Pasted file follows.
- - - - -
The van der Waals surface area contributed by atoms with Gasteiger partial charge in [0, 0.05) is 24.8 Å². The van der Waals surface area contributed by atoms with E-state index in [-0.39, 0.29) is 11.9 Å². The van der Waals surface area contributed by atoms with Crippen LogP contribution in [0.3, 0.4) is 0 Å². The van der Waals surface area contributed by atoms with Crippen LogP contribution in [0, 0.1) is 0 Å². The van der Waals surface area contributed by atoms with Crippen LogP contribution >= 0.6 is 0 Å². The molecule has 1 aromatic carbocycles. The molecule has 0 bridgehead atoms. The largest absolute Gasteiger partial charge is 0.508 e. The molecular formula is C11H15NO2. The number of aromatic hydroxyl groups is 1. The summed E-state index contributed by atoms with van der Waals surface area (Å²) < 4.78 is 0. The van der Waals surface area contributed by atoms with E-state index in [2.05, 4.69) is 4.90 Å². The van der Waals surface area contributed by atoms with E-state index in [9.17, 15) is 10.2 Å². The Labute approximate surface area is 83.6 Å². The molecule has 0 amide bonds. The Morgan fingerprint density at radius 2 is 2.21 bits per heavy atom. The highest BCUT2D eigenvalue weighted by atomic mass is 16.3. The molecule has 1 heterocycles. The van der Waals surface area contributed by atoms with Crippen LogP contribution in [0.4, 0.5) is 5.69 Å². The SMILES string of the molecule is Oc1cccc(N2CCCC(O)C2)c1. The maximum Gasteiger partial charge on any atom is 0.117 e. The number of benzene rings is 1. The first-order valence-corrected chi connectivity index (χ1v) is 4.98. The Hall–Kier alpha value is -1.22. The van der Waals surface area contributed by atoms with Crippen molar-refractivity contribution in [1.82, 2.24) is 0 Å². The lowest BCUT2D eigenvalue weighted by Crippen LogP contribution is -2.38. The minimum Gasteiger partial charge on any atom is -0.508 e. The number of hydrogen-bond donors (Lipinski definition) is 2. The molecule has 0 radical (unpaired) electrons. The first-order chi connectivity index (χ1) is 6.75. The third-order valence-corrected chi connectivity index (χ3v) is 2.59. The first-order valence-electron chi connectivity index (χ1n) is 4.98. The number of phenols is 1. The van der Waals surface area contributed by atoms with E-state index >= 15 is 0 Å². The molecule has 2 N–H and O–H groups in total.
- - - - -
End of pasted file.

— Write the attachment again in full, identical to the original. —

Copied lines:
The van der Waals surface area contributed by atoms with Gasteiger partial charge in [0, 0.05) is 24.8 Å². The van der Waals surface area contributed by atoms with E-state index in [-0.39, 0.29) is 11.9 Å². The van der Waals surface area contributed by atoms with Crippen LogP contribution in [0.3, 0.4) is 0 Å². The van der Waals surface area contributed by atoms with Crippen LogP contribution in [0, 0.1) is 0 Å². The van der Waals surface area contributed by atoms with Crippen LogP contribution >= 0.6 is 0 Å². The molecule has 1 aromatic carbocycles. The molecule has 0 bridgehead atoms. The largest absolute Gasteiger partial charge is 0.508 e. The molecular formula is C11H15NO2. The number of aromatic hydroxyl groups is 1. The summed E-state index contributed by atoms with van der Waals surface area (Å²) < 4.78 is 0. The van der Waals surface area contributed by atoms with E-state index in [2.05, 4.69) is 4.90 Å². The van der Waals surface area contributed by atoms with E-state index in [9.17, 15) is 10.2 Å². The Labute approximate surface area is 83.6 Å². The molecule has 0 amide bonds. The Morgan fingerprint density at radius 2 is 2.21 bits per heavy atom. The highest BCUT2D eigenvalue weighted by atomic mass is 16.3. The molecule has 1 heterocycles. The van der Waals surface area contributed by atoms with Crippen LogP contribution in [0.4, 0.5) is 5.69 Å². The SMILES string of the molecule is Oc1cccc(N2CCCC(O)C2)c1. The maximum Gasteiger partial charge on any atom is 0.117 e. The number of benzene rings is 1. The first-order valence-corrected chi connectivity index (χ1v) is 4.98. The Hall–Kier alpha value is -1.22. The van der Waals surface area contributed by atoms with Crippen molar-refractivity contribution in [1.82, 2.24) is 0 Å². The lowest BCUT2D eigenvalue weighted by Crippen LogP contribution is -2.38. The minimum Gasteiger partial charge on any atom is -0.508 e. The number of hydrogen-bond donors (Lipinski definition) is 2. The molecule has 0 radical (unpaired) electrons. The first-order chi connectivity index (χ1) is 6.75. The third-order valence-corrected chi connectivity index (χ3v) is 2.59. The first-order valence-electron chi connectivity index (χ1n) is 4.98. The number of phenols is 1. The van der Waals surface area contributed by atoms with E-state index >= 15 is 0 Å². The molecule has 2 N–H and O–H groups in total.